Three things I really appreciate are live jazz, modern languages, and descent people. Toronto has all three in abundance.
On Friday, I was thrilled by the “Molly Johnson and Friends” jazz concert at Massey Hall, which is a splendid and venerable concert hall. Molly Johnson, who was delightful as always, is one of my favourite singers. One of her many fine guests was Denzal Sinclaire, whom I well knew would be worth the price of admission on his own. Her pianist for the evening was the outstanding Robi Botos. What a show!
On Saturday I met with a local international group a couple of blocks from home and spoke in Portuguese for two hours. On Sunday I went to a cafe a couple of blocks in the other direction and signed in ASL for two hours. On Wednesday I am going across the street to a Spanish/French evening where people from a dozen countries will switch from one language to the other every 30 minutes. Fun!
Today I heard a woman at the health food shop checkout say, “Last time I was here, the cashier undercharged me by two dollars. I hope it won’t screw up your accounts if I pay that back now.” Good!
What’s not to like about Toronto? Maybe it is just this: Toronto is a place where you hear great musicians giving a dazzling performance at a terrific venue, and the audience conducts itself as if it is trying not to get noticed, as if everyone snuck in on a school night and they are afraid they’ll get caught if they make too much noise. Decades ago, my mother saw the one and only Louis Armstrong play at [
Massey Hall] the O’Keefe Centre, (which later became the Hummingbird Centre) and she says that the audience was so reserved he rolled his eyes and grumbled, “What a swingin’ crowd.” Same thing when I saw Ray Charles at the venue formerly known as the Hummingbird Centre; I wanted to shout at the audience “Come on, everybody; it’s Ray freaking Charles!” and I would have been heard without needing to shout.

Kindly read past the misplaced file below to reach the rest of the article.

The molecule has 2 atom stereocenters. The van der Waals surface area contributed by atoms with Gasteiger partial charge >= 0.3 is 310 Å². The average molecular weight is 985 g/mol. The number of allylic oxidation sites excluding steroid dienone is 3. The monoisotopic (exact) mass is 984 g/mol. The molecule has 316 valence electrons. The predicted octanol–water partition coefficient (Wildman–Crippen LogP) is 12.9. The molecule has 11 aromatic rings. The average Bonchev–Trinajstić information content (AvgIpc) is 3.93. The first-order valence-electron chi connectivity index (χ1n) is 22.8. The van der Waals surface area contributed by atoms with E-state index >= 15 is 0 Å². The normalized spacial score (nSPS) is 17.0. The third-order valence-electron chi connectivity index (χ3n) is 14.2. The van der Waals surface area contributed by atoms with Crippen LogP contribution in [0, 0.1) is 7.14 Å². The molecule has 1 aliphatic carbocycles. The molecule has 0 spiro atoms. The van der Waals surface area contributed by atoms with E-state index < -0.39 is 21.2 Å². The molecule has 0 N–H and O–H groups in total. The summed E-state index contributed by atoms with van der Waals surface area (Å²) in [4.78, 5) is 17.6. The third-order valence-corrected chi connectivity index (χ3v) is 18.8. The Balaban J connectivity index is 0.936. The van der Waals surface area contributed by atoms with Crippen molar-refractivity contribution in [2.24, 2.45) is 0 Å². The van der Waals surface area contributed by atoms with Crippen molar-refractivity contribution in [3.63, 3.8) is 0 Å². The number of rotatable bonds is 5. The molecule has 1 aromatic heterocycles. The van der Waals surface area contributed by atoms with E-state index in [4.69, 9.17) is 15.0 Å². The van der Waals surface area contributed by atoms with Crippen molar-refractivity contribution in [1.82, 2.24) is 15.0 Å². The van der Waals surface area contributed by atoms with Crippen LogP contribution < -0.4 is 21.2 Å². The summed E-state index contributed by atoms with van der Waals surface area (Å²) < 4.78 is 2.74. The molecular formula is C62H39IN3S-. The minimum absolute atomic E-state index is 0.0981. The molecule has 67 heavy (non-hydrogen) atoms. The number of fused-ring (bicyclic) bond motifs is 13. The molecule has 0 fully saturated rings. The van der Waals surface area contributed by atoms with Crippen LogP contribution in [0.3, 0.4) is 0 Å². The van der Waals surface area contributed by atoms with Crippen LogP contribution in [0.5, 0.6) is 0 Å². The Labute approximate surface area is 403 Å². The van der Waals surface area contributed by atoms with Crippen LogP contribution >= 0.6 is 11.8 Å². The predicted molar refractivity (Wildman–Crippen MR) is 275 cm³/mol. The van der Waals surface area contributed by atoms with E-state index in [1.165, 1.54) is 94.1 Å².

Toronto has all kinds of good stuff, from the world’s greatest public library system to North America’s most comprehensive municipal recycling program, and of course endless opportunities to immerse yourself in food, music and languages from every corner of the globe. But somehow, Hogtown has no personality. Toronto is less than the sum of its parts.
It is said that Toronto looks down on the rest of Canada, and that the rest of Canada hates Toronto. From both sides, this is unfortunate and uncalled for. For better or worse, Canada and Toronto are not so different from one another. Both could and should be so much greater than they are. If only more parts of Canada had some of the stupendous resources Toronto has. If only Toronto had some of the personality that other parts of Canada have.
Sorry if I sound ungrateful, but I have to be honest about how I feel. I’m glad you’re here, Toronto, and I definitely don’t hate you, but you make me feel like a Toronto audience.